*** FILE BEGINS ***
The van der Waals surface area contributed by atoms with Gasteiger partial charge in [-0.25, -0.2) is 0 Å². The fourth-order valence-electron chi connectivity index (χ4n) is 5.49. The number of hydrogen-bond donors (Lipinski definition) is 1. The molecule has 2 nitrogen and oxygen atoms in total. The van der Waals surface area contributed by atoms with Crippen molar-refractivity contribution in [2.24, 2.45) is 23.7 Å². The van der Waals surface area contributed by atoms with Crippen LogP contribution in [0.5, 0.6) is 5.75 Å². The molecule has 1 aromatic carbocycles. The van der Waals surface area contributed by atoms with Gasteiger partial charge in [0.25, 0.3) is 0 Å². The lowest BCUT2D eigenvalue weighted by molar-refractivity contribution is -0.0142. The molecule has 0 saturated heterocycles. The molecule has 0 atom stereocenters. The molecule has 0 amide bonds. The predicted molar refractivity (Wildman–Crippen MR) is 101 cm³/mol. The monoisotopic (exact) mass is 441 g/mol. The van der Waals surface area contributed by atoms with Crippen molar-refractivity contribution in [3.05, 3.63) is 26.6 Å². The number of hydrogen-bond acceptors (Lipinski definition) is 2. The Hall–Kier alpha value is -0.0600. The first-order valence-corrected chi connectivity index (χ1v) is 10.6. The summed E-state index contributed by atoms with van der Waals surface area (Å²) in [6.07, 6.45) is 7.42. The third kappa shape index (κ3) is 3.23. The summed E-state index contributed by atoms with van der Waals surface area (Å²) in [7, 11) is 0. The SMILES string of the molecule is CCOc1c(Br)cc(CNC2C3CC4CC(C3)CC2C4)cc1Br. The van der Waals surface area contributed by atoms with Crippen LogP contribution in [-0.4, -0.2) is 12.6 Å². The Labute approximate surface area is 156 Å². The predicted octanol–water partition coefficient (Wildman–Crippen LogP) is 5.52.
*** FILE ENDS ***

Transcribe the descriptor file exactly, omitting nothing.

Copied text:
The van der Waals surface area contributed by atoms with Gasteiger partial charge in [-0.25, -0.2) is 0 Å². The fourth-order valence-electron chi connectivity index (χ4n) is 5.49. The number of hydrogen-bond donors (Lipinski definition) is 1. The molecule has 2 nitrogen and oxygen atoms in total. The van der Waals surface area contributed by atoms with Crippen molar-refractivity contribution in [2.24, 2.45) is 23.7 Å². The van der Waals surface area contributed by atoms with Crippen LogP contribution in [0.5, 0.6) is 5.75 Å². The molecule has 1 aromatic carbocycles. The van der Waals surface area contributed by atoms with Gasteiger partial charge in [0.25, 0.3) is 0 Å². The lowest BCUT2D eigenvalue weighted by molar-refractivity contribution is -0.0142. The molecule has 0 saturated heterocycles. The molecule has 0 atom stereocenters. The molecule has 0 amide bonds. The predicted molar refractivity (Wildman–Crippen MR) is 101 cm³/mol. The monoisotopic (exact) mass is 441 g/mol. The van der Waals surface area contributed by atoms with Crippen molar-refractivity contribution in [3.05, 3.63) is 26.6 Å². The number of hydrogen-bond acceptors (Lipinski definition) is 2. The Hall–Kier alpha value is -0.0600. The first-order valence-corrected chi connectivity index (χ1v) is 10.6. The summed E-state index contributed by atoms with van der Waals surface area (Å²) in [6.07, 6.45) is 7.42. The third kappa shape index (κ3) is 3.23. The summed E-state index contributed by atoms with van der Waals surface area (Å²) in [7, 11) is 0. The SMILES string of the molecule is CCOc1c(Br)cc(CNC2C3CC4CC(C3)CC2C4)cc1Br. The van der Waals surface area contributed by atoms with Crippen LogP contribution in [-0.4, -0.2) is 12.6 Å². The Labute approximate surface area is 156 Å². The predicted octanol–water partition coefficient (Wildman–Crippen LogP) is 5.52.